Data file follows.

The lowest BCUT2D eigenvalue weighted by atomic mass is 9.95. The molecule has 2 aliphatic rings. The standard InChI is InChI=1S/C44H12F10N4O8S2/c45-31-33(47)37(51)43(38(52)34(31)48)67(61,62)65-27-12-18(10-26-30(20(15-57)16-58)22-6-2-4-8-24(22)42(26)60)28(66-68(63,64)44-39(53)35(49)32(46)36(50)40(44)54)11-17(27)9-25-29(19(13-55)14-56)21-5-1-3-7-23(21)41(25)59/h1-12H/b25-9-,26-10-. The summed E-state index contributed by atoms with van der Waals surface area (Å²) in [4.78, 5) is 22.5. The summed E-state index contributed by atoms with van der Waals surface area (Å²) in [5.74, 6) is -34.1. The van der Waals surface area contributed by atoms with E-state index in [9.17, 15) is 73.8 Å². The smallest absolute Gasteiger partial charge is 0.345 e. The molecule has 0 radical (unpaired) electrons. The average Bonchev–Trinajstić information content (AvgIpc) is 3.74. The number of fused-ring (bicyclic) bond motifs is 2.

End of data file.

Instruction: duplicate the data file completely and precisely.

The lowest BCUT2D eigenvalue weighted by atomic mass is 9.95. The molecule has 2 aliphatic rings. The standard InChI is InChI=1S/C44H12F10N4O8S2/c45-31-33(47)37(51)43(38(52)34(31)48)67(61,62)65-27-12-18(10-26-30(20(15-57)16-58)22-6-2-4-8-24(22)42(26)60)28(66-68(63,64)44-39(53)35(49)32(46)36(50)40(44)54)11-17(27)9-25-29(19(13-55)14-56)21-5-1-3-7-23(21)41(25)59/h1-12H/b25-9-,26-10-. The summed E-state index contributed by atoms with van der Waals surface area (Å²) in [4.78, 5) is 22.5. The summed E-state index contributed by atoms with van der Waals surface area (Å²) in [5.74, 6) is -34.1. The van der Waals surface area contributed by atoms with E-state index in [9.17, 15) is 73.8 Å². The smallest absolute Gasteiger partial charge is 0.345 e. The molecule has 0 radical (unpaired) electrons. The average Bonchev–Trinajstić information content (AvgIpc) is 3.74. The number of fused-ring (bicyclic) bond motifs is 2.